Tom: [00:03:30] And to just also let you know that this is sort of the ultimate lazy podcast episode, because what I did was Satish was coming around to my house for dinner and I invited a group of local friends to come and join us for dinner. And little did they know that when they turned up, I had microphones, sat around the table, and before I gave them anything to eat, we had a conversation. It starts off with a couple of questions from me, and then I invite my friends who are all incredibly thoughtful people in totally different ways to ask Satish questions. So so that's this week's podcast. Well, that's this week's bonus episode. I hope you enjoy it. Welcome to my house in Devon. Welcome to dinner. Sorry you can't join us in person, but I hope you enjoy this discussion. Sorry again Clay, for forgetting to record the intro. I hope this makes up for it and we'll see you on Thursday where we're putting out an episode, which is when I went on Jo Confino and Pham Huu, whose podcast The Way Out Is In a couple of months ago. We're going to post that in our feed on Thursday. It's a great conversation. Those two are obviously brilliant. Join us then and for now, thanks so much. Bye.

Tom: [00:04:42] Everyone, take a seat. Oh, I'll just be small. You're very welcome to stay there. And nobody has to be stressed about. Sound like you don't have to, like, be super quiet. The mikes are really directional, so. But you are going to have to endure a podcast recording before we give you dinner, so. Yeah, exactly. So we're going to have a chat for about half an hour and then you're very welcome to come in and ask questions. We've never done this before on Outrage + Optimism. Thanks, Theresa. Okay, so listeners, welcome to this special episode of Outrage + Optimism. This is something that we've never done before. We're having a chat round the dinner table around my dinner table in Devon with some good friends and with a man who has had an outsized impact on my life since I first met him 20 years ago. Satish Kumar and I just introduced Satish a few minutes ago, but he's got the most remarkable life story. And we're going to get into some of that now. But Satish, welcome to our age of optimism. We wanted to have you on the podcast for a long time. So it's a huge pleasure to be with you now.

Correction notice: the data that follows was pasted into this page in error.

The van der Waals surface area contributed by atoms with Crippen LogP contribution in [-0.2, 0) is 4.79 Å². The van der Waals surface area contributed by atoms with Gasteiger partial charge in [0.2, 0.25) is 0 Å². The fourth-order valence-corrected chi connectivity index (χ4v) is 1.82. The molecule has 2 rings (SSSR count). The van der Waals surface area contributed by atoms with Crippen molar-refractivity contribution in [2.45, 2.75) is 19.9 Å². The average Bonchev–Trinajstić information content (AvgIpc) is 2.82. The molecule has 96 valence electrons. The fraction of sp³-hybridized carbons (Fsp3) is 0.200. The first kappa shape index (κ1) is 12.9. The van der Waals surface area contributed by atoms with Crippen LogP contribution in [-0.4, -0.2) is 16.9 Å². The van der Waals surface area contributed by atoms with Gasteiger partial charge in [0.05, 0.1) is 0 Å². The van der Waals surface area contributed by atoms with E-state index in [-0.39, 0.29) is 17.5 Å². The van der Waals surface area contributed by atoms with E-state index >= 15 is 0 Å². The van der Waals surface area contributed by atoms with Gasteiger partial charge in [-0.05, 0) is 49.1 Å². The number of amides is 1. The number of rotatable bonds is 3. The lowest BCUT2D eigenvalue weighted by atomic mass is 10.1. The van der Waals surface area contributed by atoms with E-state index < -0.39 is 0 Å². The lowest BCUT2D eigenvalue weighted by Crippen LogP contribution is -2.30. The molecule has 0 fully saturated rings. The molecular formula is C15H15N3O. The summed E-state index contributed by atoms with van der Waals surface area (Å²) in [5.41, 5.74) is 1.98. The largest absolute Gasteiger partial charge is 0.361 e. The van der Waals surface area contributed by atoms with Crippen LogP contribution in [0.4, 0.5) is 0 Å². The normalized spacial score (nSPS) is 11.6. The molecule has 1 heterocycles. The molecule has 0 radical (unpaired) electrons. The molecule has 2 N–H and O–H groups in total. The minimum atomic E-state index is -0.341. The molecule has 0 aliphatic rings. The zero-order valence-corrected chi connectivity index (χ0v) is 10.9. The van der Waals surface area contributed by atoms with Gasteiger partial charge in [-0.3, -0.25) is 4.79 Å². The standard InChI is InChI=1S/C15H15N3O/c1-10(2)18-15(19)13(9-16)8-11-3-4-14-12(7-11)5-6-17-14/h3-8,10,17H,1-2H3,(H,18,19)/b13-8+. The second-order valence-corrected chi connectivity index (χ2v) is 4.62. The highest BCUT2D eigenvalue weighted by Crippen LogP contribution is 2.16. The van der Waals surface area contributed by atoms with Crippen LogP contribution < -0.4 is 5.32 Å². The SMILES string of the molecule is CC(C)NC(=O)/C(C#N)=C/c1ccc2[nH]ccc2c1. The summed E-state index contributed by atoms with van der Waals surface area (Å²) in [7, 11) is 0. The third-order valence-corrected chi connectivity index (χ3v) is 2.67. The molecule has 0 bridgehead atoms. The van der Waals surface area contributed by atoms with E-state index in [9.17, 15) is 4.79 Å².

Satish Kumar: [00:05:38] It's my pleasure and honor to be on your podcast.

Tom: [00:05:43] So, Satish, I'd like to start by getting into an issue that we've been dancing around on Outrage + Optimism, and that is the world is at a moment of profound departure where the future looks like one way or the other. It's going to be very different from the past, and particularly given the summer we've just had in the UK and other parts of the world. Look at what's happening in Pakistan. People increasingly feel like we're crossing these invisible lines and if we keep crossing them, then the future becomes more determined. And as a result of that, there's this kind of breathless anxiety that's coming up in people, Oh my God, what's going to happen? What's going to happen to the future? And one of the things that we observe in the climate movement is that that impulse makes everybody double down on what they've been doing before, right? They go big. They want to keep going. Now, this is serious. Now they need to do something. So as a result, activists get more demanding and angry and business leaders get more focused on sustainable growth, so called, and everyone sort of moves away from each other. And this moment of collaboration seems to be drifting further away from us. So I'd love to just start by asking you, how do we think about the moment we're in and how can we come together at a moment of emergency rather than drift apart?